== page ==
Reviewed by Michael Smith on February 01, 2016

Sources

Leah Curney, host.; Noah Forman, host.; WebMD Feature: "Are You a Mosquito Magnet?"; Stanford at the Tech: "Other Fun Stuff."; CBS News: "Are You a Mosquito Magnet?"; The Library of Congress: "Everyday Mysteries."; Sound Effects: freeSFX

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Video Transcript

NOAH: Ever wonder why sometimes at a backyard party, the person next to you is getting bitten by mosquitoes, but not you?

Leah: Now we'll answer the question Noah. Are some people mosquito magnets?

NOAH: But also ever wonder why sometimes at a party women will make out with the guy next to you, but not you?

Leah: We're not discussing chick magnets, Noah, we're sticking to mosquito magnets.

NOAH: OK, mosquitoes now, chick magnets later.

Leah: Or not. Mosquitoes can smell their dinner from an impressive distance of up to 50 meters. One of the things they're drawn to is carbon dioxide. So if you're a taller or larger person, or a breathing heavy because of physical activity, you're producing more CO2.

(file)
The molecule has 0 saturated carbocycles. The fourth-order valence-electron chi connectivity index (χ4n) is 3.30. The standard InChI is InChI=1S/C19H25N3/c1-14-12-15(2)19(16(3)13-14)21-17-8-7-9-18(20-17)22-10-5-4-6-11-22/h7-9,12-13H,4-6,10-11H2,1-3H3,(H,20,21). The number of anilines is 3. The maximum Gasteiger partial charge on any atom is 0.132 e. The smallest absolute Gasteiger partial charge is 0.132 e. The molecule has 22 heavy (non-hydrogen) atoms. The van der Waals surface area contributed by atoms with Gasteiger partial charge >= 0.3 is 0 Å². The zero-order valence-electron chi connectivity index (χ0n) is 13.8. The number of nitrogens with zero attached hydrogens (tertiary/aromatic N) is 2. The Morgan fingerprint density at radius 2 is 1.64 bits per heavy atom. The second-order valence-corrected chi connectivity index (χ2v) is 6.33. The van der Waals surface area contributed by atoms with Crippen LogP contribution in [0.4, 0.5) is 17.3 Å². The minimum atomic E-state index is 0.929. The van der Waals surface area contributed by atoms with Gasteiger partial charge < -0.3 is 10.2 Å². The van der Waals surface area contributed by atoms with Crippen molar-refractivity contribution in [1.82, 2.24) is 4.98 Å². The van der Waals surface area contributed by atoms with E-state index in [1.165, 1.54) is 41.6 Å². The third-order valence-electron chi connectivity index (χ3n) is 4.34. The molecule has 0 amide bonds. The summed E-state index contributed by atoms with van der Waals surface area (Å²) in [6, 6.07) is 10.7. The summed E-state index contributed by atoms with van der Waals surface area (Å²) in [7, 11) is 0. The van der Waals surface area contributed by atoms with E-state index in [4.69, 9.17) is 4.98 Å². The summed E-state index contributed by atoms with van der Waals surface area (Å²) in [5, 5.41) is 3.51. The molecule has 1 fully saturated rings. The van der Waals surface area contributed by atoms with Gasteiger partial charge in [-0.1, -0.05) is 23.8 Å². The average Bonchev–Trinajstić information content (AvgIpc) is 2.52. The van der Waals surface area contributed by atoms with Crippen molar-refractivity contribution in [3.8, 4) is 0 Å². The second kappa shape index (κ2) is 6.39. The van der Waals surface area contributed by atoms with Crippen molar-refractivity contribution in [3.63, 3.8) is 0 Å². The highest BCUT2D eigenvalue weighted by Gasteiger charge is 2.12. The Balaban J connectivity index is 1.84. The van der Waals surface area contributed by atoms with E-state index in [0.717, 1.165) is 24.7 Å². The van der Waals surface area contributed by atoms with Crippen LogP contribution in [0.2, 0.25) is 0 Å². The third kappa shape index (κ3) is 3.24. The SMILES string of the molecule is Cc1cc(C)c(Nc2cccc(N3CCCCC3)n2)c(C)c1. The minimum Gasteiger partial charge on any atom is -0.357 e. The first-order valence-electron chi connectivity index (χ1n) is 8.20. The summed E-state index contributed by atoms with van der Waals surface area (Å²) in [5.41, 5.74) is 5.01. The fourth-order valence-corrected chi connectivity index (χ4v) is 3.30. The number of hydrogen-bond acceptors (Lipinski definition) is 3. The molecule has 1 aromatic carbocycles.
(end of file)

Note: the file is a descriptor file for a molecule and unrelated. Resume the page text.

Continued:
NOAH: So that big guy who made out with my date at the party is more likely to get bitten. That's awesome.

Leah: Unfortunately, pregnant women are more prone to bites because they also give off more CO2.

NOAH: That's not awesome.

Leah: And just moving around or wearing colors that contrast the background will draw more mosquitoes to you too. So if it seems like you're the only one getting bitten, it might not be your imagination. You just might be a mosquito magnet.

NOAH: And I guess it's not my imagination that I'm not a chick magnet.

Leah: Nope, that's a quantifiable fact.

NOAH: Well at least mosquitoes like me.

Leah: Always looking for the silver lining, this guy.